Paid search competitor campaigns can be very lucrative, which only makes sense considering that you’re targeting a group of searchers that are either doing product research or looking for the site of their current vendor, who happens to sell the same thing that you do.
For various reasons, some clients prefer not to run competitive campaigns within the search engines. The main reason is generally because they know that their competitor will see the ad, or see their domain in auction insights and return the favor. I won’t try to convince you to use competitor campaigns within Bing Ads and AdWords (not today, anyway) but I will say that if you are looking for more volume from your competitor campaigns or you’re looking for a (somewhat) discreet alternative to competitive search campaigns, Twitter has some great options.
Twitter has a handy targeting setting called ‘Follower Targeting’, which allows you to target Twitter users based upon who they follow. This is a great opportunity to get your ad in front of Twitter users that follow your competitors.
Follower targeting is easy to use. You simply add your competitors’ handles and any other targeting specifications, such as demographics, and away you go! If you intend to target multiple competitors and your company offers multiple products, be sure to group competitors by their similarity to each of your products so that you can be as specific as possible with your ads. Currently, it isn’t possible to create ad groups within the Twitter UI, so you’d need to create a separate campaign for each grouping.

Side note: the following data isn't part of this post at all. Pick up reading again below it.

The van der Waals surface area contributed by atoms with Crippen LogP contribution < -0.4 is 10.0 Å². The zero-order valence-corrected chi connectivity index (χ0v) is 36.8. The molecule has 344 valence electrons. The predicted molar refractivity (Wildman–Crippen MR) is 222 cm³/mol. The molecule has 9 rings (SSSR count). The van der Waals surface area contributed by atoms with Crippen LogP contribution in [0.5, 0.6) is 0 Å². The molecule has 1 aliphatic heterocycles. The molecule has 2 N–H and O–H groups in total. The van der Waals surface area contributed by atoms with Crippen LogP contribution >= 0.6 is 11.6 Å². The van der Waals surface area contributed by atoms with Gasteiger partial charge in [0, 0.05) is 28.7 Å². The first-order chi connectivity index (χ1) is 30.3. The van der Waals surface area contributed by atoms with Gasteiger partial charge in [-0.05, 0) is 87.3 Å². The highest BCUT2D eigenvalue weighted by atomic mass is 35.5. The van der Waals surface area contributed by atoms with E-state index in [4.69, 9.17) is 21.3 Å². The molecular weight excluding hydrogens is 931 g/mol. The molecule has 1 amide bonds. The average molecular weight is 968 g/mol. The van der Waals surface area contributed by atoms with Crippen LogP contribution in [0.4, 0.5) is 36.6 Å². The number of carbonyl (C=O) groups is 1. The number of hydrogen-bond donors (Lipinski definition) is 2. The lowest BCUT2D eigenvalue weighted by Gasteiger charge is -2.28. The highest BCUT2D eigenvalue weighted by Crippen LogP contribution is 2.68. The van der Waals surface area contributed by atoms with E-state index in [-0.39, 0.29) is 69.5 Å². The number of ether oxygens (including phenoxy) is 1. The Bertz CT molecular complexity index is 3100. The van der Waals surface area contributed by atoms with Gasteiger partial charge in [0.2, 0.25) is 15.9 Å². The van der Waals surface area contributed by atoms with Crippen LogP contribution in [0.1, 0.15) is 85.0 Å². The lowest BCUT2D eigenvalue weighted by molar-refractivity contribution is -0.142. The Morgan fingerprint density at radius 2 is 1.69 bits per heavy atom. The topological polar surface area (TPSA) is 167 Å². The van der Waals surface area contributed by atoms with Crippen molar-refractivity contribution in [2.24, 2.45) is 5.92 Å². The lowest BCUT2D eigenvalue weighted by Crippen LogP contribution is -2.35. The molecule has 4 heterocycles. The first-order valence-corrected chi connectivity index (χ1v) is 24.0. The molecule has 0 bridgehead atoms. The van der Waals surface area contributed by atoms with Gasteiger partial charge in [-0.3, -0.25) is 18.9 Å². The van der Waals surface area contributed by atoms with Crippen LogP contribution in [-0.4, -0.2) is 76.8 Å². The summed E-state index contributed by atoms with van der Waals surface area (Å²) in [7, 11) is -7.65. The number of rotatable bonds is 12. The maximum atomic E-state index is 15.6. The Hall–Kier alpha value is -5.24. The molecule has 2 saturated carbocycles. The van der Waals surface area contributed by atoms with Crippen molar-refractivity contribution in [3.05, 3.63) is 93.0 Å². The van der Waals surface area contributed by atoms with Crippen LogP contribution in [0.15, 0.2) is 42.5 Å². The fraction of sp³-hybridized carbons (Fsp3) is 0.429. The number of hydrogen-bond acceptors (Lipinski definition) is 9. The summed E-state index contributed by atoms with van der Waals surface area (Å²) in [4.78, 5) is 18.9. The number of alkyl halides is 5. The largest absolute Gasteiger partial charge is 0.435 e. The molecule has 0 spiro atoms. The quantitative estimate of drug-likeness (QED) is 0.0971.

Similar to paid search competitor campaigns, you can target users based upon competitor keywords. With Twitter, there are two types of contextual targeting:
- Targeting Users’ Timelines – Target Twitter users who have tweeted, using the keywords that you are targeting.
- Search Results – Target Twitter users who search for the keywords that you are targeting.
For competitor campaigns, it sometimes makes sense to set up two different contextual campaigns to use different keywords based upon where your ads will appear. For instance, if you choose to target users who have tweeted about your competitors, you may want to test keywords such as “alternative to ______” or other terms that give indication that the user is interested in exploring other options. Twitter has come to be a forum where people vocalize their frustrations in order to get a quicker response from customer service, which can be used to your advantage.
Setting up a contextual campaign is simple. Simply add your keywords and any other demographics that you’d like to restrict your ads to and you’re all set. Note that there are match types with Twitter, just as with paid search campaigns, although the match types are not the same. Check out the help section for more information about the various match types.
This strategy takes just a bit more effort and isn’t really directly competitor targeting – we’ll call it gray area. For this strategy, you’d want to create unique landing pages for each of the campaigns listed above and pixel them with a separate remarketing pixel. You’ll create unique remarketing audiences for the traffic that you generated from each campaign.
From there, you can set up a Twitter campaign – or one campaign per audience, if they are big enough – to target look-a-likes.
To target look-a-like audiences, you simply add tailored audiences within the campaign settings and then check the box below it to include lookalikes. Since we don’t actually want to target the audience itself, we would then add the audience as an exclusion. Voila, now we are solely targeting lookalikes based upon Twitter users that showed interest in our competitors through tweets, searches, or by following them and then showed interest in us by clicking on our ad.